It is generally tubular in form, but in some species two forms are produced on the same plant, lower or terrestrial goblet-shaped pitchers and upper suspended pitchers retaining the more primitive more or less tubular form; in a few species a third form - funnelor cornucopia-shaped pitchers - occurs in the upper part.
A study of the development of the pitcher, especially in the young pitchers of seedling plants, shows that the inflated portion is a development of the midrib of the leaf, while the wings, which are especially well represented in the terrestrial type of pitcher, represent the upper portion of the leaf-blade which has become separated from the lower portion by the tendril; the lid is regarded as representing two leaflets which have become fused.
The colour also varies considerably, even in different pitchers of the same individual, FIG.
- Cephalotus follicularis, showing ordinary leaves and pitchers, the right hand one cut open to show internal structure.
The pitchers accumulate vast quantities of insects in the course of a season, and must thus abundantly manure the surrounding soil when they die.
Not to speak of insects which feed upon the pitcher itself, some drop their eggs into the putrescent mass, where their larvae find abundant nourishment, while birds often slit open the pitchers with their beaks and devour the maggots in their turn.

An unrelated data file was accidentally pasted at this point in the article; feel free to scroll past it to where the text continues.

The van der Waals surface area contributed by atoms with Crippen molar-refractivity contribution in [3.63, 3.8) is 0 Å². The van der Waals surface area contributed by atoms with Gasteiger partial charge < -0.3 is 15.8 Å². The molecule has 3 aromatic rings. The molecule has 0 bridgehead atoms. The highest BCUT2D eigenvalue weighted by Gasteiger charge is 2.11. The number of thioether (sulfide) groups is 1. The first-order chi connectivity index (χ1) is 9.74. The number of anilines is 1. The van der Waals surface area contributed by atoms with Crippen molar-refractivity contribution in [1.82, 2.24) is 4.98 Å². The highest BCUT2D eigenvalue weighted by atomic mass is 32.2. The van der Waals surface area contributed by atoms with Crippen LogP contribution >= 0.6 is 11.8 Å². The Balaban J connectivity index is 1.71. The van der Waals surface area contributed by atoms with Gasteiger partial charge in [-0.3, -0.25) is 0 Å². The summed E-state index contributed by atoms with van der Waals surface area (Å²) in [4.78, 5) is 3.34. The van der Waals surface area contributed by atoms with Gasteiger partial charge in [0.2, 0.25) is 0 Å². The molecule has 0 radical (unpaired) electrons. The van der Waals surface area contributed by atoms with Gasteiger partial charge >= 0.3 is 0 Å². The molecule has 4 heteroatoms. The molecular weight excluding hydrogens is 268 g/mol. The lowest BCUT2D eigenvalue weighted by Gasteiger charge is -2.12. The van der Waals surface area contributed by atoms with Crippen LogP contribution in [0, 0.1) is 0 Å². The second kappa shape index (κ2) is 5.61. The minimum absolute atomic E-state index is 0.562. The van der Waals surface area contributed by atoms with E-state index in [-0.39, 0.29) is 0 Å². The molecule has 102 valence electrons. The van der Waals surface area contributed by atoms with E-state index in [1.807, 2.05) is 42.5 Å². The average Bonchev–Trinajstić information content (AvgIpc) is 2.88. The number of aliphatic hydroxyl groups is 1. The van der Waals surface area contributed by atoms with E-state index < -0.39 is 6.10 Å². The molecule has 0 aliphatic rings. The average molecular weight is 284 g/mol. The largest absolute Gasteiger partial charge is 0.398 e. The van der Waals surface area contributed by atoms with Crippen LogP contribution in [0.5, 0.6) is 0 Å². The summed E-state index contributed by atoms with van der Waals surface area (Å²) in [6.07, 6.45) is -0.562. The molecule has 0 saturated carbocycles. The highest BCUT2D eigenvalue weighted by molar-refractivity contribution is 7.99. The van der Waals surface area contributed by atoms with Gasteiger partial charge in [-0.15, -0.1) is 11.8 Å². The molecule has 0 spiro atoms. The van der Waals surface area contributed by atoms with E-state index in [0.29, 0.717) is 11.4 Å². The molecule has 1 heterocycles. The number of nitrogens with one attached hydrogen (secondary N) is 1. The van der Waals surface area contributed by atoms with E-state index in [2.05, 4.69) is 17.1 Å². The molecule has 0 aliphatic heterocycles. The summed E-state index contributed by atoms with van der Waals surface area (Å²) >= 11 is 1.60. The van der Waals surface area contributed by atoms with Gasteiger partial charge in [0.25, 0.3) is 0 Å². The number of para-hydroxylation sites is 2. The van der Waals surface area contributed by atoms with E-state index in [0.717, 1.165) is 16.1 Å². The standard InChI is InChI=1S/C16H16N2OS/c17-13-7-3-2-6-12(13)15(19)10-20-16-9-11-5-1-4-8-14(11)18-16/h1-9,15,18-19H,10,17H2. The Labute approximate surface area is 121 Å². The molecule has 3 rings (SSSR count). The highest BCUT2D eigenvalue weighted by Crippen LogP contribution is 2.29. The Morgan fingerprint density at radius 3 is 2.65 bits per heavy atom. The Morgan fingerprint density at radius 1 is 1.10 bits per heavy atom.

Roots are often flattened, twisted and otherwise distorted by mechanical obstacles; stems by excess of food in rich soils, the attacks of minute parasites, overgrowth by climbing plants, &c. Leaves are especially apt to vary, and although the formation of crests, pitchers, puckers, &c., must be put down to the results of abnormal development, it is often difficult to draw the line between teratological and merely varietal phenomena.
Siegburg pitchers (Siegburger Krilge) were widely famed.
Near the middle of the long side is an opening; and from it a flight of seven steps led down to a trapezoidal chamber, on the back wall of which are two lions' heads of bronze, through which water, conducted in long semi-cylindrical channels of bronze, from behind the wall, poured out into pitchers for which holes are cut in the floor.
Besides busts and figurines, which belong as a rule to the Greek period, the smaller objects usually found are earthen pitchers and lamps, glass-wares, tesserae and gems. Of buildings which can be called architectural few specimens now exist on Phoenician soil, for the reason that for ages the inhabitants have used the ruins as convenient quarries.
Pitchers are formed either by petioles or by laminae, and they are composed of one or more leaves.